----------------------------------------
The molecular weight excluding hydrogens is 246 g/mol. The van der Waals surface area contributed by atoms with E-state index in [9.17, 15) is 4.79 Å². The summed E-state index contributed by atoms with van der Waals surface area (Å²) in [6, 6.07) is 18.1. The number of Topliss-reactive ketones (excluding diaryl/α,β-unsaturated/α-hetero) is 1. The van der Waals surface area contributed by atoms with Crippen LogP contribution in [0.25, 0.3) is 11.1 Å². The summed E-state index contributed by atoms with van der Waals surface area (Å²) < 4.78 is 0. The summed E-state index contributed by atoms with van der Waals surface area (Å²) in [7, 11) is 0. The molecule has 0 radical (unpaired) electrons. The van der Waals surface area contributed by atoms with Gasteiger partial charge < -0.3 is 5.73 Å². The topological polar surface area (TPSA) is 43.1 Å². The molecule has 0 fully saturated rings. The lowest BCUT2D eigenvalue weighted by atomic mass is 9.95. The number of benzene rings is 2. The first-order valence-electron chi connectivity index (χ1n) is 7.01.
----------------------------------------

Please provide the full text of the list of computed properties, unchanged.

The molecular weight excluding hydrogens is 246 g/mol. The van der Waals surface area contributed by atoms with E-state index in [9.17, 15) is 4.79 Å². The summed E-state index contributed by atoms with van der Waals surface area (Å²) in [6, 6.07) is 18.1. The number of Topliss-reactive ketones (excluding diaryl/α,β-unsaturated/α-hetero) is 1. The van der Waals surface area contributed by atoms with Crippen LogP contribution in [0.25, 0.3) is 11.1 Å². The summed E-state index contributed by atoms with van der Waals surface area (Å²) < 4.78 is 0. The summed E-state index contributed by atoms with van der Waals surface area (Å²) in [7, 11) is 0. The molecule has 0 radical (unpaired) electrons. The van der Waals surface area contributed by atoms with Gasteiger partial charge < -0.3 is 5.73 Å². The topological polar surface area (TPSA) is 43.1 Å². The molecule has 0 fully saturated rings. The lowest BCUT2D eigenvalue weighted by atomic mass is 9.95. The number of benzene rings is 2. The first-order valence-electron chi connectivity index (χ1n) is 7.01.